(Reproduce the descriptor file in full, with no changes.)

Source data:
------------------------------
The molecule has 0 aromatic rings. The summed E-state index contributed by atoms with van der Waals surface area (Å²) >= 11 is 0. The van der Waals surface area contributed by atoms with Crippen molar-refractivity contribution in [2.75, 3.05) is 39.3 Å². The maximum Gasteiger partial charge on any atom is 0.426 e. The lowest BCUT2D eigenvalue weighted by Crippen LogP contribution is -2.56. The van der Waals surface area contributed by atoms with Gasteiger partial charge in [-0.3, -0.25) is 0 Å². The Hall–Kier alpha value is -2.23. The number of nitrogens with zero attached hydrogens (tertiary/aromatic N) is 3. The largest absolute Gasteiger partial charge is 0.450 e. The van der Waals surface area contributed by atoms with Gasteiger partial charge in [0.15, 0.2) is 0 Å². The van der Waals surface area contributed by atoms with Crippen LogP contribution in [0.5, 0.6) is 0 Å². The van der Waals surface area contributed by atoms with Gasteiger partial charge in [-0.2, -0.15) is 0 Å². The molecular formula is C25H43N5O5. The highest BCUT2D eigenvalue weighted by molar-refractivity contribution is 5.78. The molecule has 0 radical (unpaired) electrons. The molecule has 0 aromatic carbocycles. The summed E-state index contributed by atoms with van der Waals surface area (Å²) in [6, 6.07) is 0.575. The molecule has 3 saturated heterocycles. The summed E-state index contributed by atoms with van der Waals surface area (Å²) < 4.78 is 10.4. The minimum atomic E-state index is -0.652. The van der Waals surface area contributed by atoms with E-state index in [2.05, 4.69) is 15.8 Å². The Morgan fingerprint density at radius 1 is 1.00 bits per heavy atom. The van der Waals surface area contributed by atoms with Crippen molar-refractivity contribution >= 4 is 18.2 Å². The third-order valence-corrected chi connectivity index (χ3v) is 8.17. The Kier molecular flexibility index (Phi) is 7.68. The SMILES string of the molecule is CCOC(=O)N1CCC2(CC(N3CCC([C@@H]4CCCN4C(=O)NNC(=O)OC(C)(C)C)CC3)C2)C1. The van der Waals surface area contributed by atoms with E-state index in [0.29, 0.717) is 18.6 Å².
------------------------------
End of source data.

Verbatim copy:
The molecule has 0 aromatic rings. The summed E-state index contributed by atoms with van der Waals surface area (Å²) >= 11 is 0. The van der Waals surface area contributed by atoms with Crippen molar-refractivity contribution in [2.75, 3.05) is 39.3 Å². The maximum Gasteiger partial charge on any atom is 0.426 e. The lowest BCUT2D eigenvalue weighted by Crippen LogP contribution is -2.56. The van der Waals surface area contributed by atoms with Gasteiger partial charge in [-0.3, -0.25) is 0 Å². The Hall–Kier alpha value is -2.23. The number of nitrogens with zero attached hydrogens (tertiary/aromatic N) is 3. The largest absolute Gasteiger partial charge is 0.450 e. The van der Waals surface area contributed by atoms with Gasteiger partial charge in [0.15, 0.2) is 0 Å². The van der Waals surface area contributed by atoms with Crippen LogP contribution in [0.5, 0.6) is 0 Å². The van der Waals surface area contributed by atoms with Gasteiger partial charge in [-0.2, -0.15) is 0 Å². The molecular formula is C25H43N5O5. The highest BCUT2D eigenvalue weighted by molar-refractivity contribution is 5.78. The molecule has 0 radical (unpaired) electrons. The molecule has 0 aromatic carbocycles. The summed E-state index contributed by atoms with van der Waals surface area (Å²) in [6, 6.07) is 0.575. The molecule has 3 saturated heterocycles. The summed E-state index contributed by atoms with van der Waals surface area (Å²) < 4.78 is 10.4. The minimum atomic E-state index is -0.652. The van der Waals surface area contributed by atoms with E-state index in [2.05, 4.69) is 15.8 Å². The Morgan fingerprint density at radius 1 is 1.00 bits per heavy atom. The van der Waals surface area contributed by atoms with Crippen molar-refractivity contribution >= 4 is 18.2 Å². The third-order valence-corrected chi connectivity index (χ3v) is 8.17. The Kier molecular flexibility index (Phi) is 7.68. The SMILES string of the molecule is CCOC(=O)N1CCC2(CC(N3CCC([C@@H]4CCCN4C(=O)NNC(=O)OC(C)(C)C)CC3)C2)C1. The van der Waals surface area contributed by atoms with E-state index in [0.29, 0.717) is 18.6 Å².